One of the most challenging and dangerous aspects of the warfare the United States has engaged in over the last several decades is that the enemy is not easily recognizable. Gone are the days when every combatant wore a uniform that immediately identified him either as friend or foe. Today, particularly in Middle Eastern countries, enemy soldiers dress in street clothes and appear to be civilians. It is often impossible until it’s too late to determine whether someone approaching is friendly or hostile. Innumerable soldiers have died for no other reason than the fact that they were not prepared to defend themselves from an attack instigated by an enemy they had mistaken to be a friend. A good argument can be made for the idea that the most dangerous thing about the three enemies that seek to destroy the believer is that we fail to recognize them as enemies.
Consider Satan. He never approaches us with his claws bared, so to speak. He comes disguised as “an angel of light” (see: II Cor. 11:14). In that costume, he might well use the Word of God, as he did with Christ when he tempted Him in the wilderness. He may send a false teacher to misquote it. He may attempt to encourage us to take a verse out of context and misapply it. He also may attempt to convince us that some strongly held opinion is of the Lord because, surely, we could not have such a strong conviction without God being in it. Or he might try to deceive us into believing that our powerful emotions regarding some issue, activity, or doctrine are God’s “amen” that what we believe is right. He is capable of inserting thoughts into our minds that are sinful or contrary to the truth of God’s Word with such deceit that we think they are our own thoughts and embrace them without prayer or careful examination. Recognizing and unmasking this enemy requires constant vigilance and a determined effort to take “every thought captive to the obedience of Christ” (II Cor. 10:5b).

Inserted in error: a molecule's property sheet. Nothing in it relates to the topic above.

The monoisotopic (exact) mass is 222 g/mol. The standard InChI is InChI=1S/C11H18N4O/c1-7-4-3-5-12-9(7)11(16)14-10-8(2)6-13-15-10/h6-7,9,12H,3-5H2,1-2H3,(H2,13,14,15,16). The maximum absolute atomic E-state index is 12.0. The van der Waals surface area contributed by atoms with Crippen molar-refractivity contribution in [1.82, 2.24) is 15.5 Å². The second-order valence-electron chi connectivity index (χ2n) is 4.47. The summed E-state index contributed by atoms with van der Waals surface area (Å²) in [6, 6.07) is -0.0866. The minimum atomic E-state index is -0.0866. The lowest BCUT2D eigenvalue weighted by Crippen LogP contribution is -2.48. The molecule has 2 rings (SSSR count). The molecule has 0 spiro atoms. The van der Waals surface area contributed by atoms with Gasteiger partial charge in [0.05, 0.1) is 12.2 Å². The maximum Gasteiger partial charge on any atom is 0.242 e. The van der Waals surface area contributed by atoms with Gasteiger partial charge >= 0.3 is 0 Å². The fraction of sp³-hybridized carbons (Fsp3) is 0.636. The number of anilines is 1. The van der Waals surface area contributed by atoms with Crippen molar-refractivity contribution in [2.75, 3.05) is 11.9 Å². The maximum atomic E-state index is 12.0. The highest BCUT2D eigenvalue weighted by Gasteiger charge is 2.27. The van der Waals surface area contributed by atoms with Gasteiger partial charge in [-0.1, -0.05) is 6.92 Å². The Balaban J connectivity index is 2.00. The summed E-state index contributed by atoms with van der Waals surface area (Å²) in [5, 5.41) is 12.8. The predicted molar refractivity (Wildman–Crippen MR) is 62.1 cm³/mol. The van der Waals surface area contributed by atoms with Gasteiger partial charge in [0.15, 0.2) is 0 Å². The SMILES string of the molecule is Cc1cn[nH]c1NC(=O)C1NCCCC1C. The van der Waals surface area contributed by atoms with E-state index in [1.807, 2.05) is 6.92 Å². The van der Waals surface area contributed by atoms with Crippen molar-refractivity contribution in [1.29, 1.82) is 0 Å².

Note the world. The term world speaks of all that is under the vice regency of Satan; it is the realm of tangible things and activities that are part of the system that the devil has been permitted to control since the Fall. It is a realm permeated by sin and sinners, yes, but it is also filled with many attractive enticements. Not all that occupies this world is overtly sinful. In fact, one of the greatest perils presented by the world is that much of what it offers is not sinful in itself; but only becomes sinful when misused or overused. Playing a sport or watching a television program, for example, may not be a sinful activity, but if that activity supplants something God wants us to do or if we devote excessive time to it, it becomes sinful. It is so easy to rationalize worldly activities and attitudes that we can very quickly forget that this world belongs to Satan and is the enemy of Christ and those He has saved.
Reflect on the flesh. Perhaps the greatest enemy of all is our flesh, that clandestine and subversive old nature that dwells within us, unredeemed and unredeemable. It remains so much a part of us, even in our regenerate state, and so perfectly embodies all our sinful thoughts, desires, and motives—what the unregenerate part of us wants so intensely—that it is easy to forget that those ideas, plans, and wishes act as a fifth column within trying to destroy us. Paul described it this way: “I see a . . . law in the members of my body, waging war against the law of my mind [the liberty to obey God that is the product of salvation] and making me a prisoner of the law of sin which is in my members” (Rom. 7:23). Paul recognized the enemy, but far too many believers do not. What the flesh wants and the immediate results of satisfying its cravings are far too pleasant to recognize, or at least to acknowledge, that doing so is to be defeated by sin.
Peter’s warning to believers to “Be of sober spirit, be on the alert” (I Pet. 5:8a) regarding “your adversary, the devil,” certainly applies to all three enemies that attempt to defeat us in our Christian walk. Far too often we are deceived regarding these enemies because we want to be deceived. The only antidote for that deception is a heart that loves the Lord and desires jealously to guard the treasured relationship with Christ that salvation has purchased and that our marauding enemies seek to destroy.
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